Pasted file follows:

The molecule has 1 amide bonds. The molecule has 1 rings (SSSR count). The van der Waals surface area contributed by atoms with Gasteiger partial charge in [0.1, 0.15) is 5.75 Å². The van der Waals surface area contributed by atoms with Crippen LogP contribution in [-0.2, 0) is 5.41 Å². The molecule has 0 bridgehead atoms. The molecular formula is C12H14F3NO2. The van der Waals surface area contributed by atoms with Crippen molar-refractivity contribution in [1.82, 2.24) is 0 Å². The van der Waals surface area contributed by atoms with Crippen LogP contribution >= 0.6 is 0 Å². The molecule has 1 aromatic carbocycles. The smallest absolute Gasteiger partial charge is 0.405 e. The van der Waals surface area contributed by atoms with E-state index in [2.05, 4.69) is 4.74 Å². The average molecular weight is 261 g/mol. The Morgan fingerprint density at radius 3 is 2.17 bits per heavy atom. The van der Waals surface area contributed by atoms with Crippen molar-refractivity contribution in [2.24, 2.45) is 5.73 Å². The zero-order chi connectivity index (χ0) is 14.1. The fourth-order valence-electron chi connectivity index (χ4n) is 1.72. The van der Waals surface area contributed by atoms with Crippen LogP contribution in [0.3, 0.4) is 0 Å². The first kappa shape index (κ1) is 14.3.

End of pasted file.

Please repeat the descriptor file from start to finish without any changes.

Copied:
The molecule has 1 amide bonds. The molecule has 1 rings (SSSR count). The van der Waals surface area contributed by atoms with Gasteiger partial charge in [0.1, 0.15) is 5.75 Å². The van der Waals surface area contributed by atoms with Crippen LogP contribution in [-0.2, 0) is 5.41 Å². The molecule has 0 bridgehead atoms. The molecular formula is C12H14F3NO2. The van der Waals surface area contributed by atoms with Crippen molar-refractivity contribution in [1.82, 2.24) is 0 Å². The van der Waals surface area contributed by atoms with Crippen LogP contribution >= 0.6 is 0 Å². The molecule has 1 aromatic carbocycles. The smallest absolute Gasteiger partial charge is 0.405 e. The van der Waals surface area contributed by atoms with E-state index in [2.05, 4.69) is 4.74 Å². The average molecular weight is 261 g/mol. The Morgan fingerprint density at radius 3 is 2.17 bits per heavy atom. The van der Waals surface area contributed by atoms with Crippen molar-refractivity contribution in [2.24, 2.45) is 5.73 Å². The zero-order chi connectivity index (χ0) is 14.1. The fourth-order valence-electron chi connectivity index (χ4n) is 1.72. The van der Waals surface area contributed by atoms with Crippen LogP contribution in [0.3, 0.4) is 0 Å². The first kappa shape index (κ1) is 14.3.